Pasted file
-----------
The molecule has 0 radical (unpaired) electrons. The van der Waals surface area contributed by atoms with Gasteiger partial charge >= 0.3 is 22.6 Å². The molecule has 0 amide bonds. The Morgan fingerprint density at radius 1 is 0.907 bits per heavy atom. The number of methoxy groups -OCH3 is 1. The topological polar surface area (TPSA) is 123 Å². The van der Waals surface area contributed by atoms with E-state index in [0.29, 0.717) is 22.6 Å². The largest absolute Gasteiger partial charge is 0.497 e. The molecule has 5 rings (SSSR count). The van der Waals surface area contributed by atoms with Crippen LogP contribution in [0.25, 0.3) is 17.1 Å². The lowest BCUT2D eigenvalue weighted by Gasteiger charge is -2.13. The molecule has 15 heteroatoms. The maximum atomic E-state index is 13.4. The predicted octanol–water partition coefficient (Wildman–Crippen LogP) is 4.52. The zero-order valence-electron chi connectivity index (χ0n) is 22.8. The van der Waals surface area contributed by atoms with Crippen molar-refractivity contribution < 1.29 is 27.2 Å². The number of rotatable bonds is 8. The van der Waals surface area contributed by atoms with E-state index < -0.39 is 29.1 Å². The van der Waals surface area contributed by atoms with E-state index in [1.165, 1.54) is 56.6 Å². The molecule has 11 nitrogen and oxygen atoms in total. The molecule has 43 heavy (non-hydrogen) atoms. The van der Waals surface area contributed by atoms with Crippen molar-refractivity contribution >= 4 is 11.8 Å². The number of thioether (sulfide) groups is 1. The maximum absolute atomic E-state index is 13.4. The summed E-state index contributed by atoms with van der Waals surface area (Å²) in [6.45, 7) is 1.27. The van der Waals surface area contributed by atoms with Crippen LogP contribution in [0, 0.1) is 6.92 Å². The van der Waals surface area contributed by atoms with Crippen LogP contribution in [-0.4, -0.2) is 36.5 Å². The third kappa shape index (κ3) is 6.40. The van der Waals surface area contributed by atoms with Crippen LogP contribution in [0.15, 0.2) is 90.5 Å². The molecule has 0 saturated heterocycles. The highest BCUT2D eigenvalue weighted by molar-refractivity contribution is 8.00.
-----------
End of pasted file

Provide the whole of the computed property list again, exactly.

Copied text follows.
The molecule has 0 radical (unpaired) electrons. The van der Waals surface area contributed by atoms with Gasteiger partial charge >= 0.3 is 22.6 Å². The molecule has 0 amide bonds. The Morgan fingerprint density at radius 1 is 0.907 bits per heavy atom. The number of methoxy groups -OCH3 is 1. The topological polar surface area (TPSA) is 123 Å². The van der Waals surface area contributed by atoms with E-state index in [0.29, 0.717) is 22.6 Å². The largest absolute Gasteiger partial charge is 0.497 e. The molecule has 5 rings (SSSR count). The van der Waals surface area contributed by atoms with Crippen LogP contribution in [0.25, 0.3) is 17.1 Å². The lowest BCUT2D eigenvalue weighted by Gasteiger charge is -2.13. The molecule has 15 heteroatoms. The maximum atomic E-state index is 13.4. The predicted octanol–water partition coefficient (Wildman–Crippen LogP) is 4.52. The zero-order valence-electron chi connectivity index (χ0n) is 22.8. The van der Waals surface area contributed by atoms with Crippen molar-refractivity contribution < 1.29 is 27.2 Å². The number of rotatable bonds is 8. The van der Waals surface area contributed by atoms with E-state index < -0.39 is 29.1 Å². The van der Waals surface area contributed by atoms with E-state index in [1.165, 1.54) is 56.6 Å². The molecule has 11 nitrogen and oxygen atoms in total. The molecule has 43 heavy (non-hydrogen) atoms. The van der Waals surface area contributed by atoms with Crippen molar-refractivity contribution >= 4 is 11.8 Å². The number of thioether (sulfide) groups is 1. The maximum absolute atomic E-state index is 13.4. The summed E-state index contributed by atoms with van der Waals surface area (Å²) in [6.45, 7) is 1.27. The van der Waals surface area contributed by atoms with Crippen LogP contribution in [0, 0.1) is 6.92 Å². The van der Waals surface area contributed by atoms with Crippen LogP contribution in [-0.4, -0.2) is 36.5 Å². The third kappa shape index (κ3) is 6.40. The van der Waals surface area contributed by atoms with Crippen LogP contribution in [0.15, 0.2) is 90.5 Å². The molecule has 0 saturated heterocycles. The highest BCUT2D eigenvalue weighted by molar-refractivity contribution is 8.00.